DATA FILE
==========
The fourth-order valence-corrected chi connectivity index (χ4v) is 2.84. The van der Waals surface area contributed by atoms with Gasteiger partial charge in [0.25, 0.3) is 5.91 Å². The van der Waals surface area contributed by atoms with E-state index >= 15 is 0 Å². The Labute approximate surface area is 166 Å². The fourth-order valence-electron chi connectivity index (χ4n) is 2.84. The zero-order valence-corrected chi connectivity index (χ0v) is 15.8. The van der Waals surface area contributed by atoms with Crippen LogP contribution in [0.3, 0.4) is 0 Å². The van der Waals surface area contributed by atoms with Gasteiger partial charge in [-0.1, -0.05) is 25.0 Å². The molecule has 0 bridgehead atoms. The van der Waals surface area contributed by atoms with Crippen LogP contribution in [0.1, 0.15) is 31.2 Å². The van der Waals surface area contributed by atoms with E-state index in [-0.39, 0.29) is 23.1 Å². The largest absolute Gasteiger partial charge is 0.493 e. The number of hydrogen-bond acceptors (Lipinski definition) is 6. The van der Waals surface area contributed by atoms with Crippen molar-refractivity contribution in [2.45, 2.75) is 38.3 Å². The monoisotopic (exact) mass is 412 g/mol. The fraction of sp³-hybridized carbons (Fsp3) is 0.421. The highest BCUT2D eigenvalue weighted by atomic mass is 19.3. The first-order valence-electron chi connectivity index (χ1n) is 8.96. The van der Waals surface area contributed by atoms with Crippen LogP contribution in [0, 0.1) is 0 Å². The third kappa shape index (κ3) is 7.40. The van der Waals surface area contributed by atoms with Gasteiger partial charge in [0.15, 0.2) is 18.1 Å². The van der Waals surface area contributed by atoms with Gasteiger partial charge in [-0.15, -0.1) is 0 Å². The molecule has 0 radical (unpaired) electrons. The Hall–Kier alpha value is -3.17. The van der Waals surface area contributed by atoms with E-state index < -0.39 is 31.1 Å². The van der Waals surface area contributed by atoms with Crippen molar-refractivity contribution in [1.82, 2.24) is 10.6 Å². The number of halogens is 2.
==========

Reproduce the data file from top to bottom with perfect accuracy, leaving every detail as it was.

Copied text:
The fourth-order valence-corrected chi connectivity index (χ4v) is 2.84. The van der Waals surface area contributed by atoms with Gasteiger partial charge in [0.25, 0.3) is 5.91 Å². The van der Waals surface area contributed by atoms with E-state index >= 15 is 0 Å². The Labute approximate surface area is 166 Å². The fourth-order valence-electron chi connectivity index (χ4n) is 2.84. The zero-order valence-corrected chi connectivity index (χ0v) is 15.8. The van der Waals surface area contributed by atoms with Crippen LogP contribution in [0.3, 0.4) is 0 Å². The van der Waals surface area contributed by atoms with Gasteiger partial charge in [-0.1, -0.05) is 25.0 Å². The molecule has 0 bridgehead atoms. The van der Waals surface area contributed by atoms with Crippen LogP contribution in [0.1, 0.15) is 31.2 Å². The van der Waals surface area contributed by atoms with E-state index in [-0.39, 0.29) is 23.1 Å². The largest absolute Gasteiger partial charge is 0.493 e. The number of hydrogen-bond acceptors (Lipinski definition) is 6. The van der Waals surface area contributed by atoms with Crippen molar-refractivity contribution in [2.45, 2.75) is 38.3 Å². The monoisotopic (exact) mass is 412 g/mol. The fraction of sp³-hybridized carbons (Fsp3) is 0.421. The highest BCUT2D eigenvalue weighted by atomic mass is 19.3. The first-order valence-electron chi connectivity index (χ1n) is 8.96. The van der Waals surface area contributed by atoms with Crippen LogP contribution in [0, 0.1) is 0 Å². The third kappa shape index (κ3) is 7.40. The van der Waals surface area contributed by atoms with Gasteiger partial charge in [0.15, 0.2) is 18.1 Å². The van der Waals surface area contributed by atoms with Gasteiger partial charge in [-0.15, -0.1) is 0 Å². The molecule has 0 radical (unpaired) electrons. The Hall–Kier alpha value is -3.17. The van der Waals surface area contributed by atoms with E-state index < -0.39 is 31.1 Å². The van der Waals surface area contributed by atoms with Crippen molar-refractivity contribution in [1.82, 2.24) is 10.6 Å². The number of halogens is 2.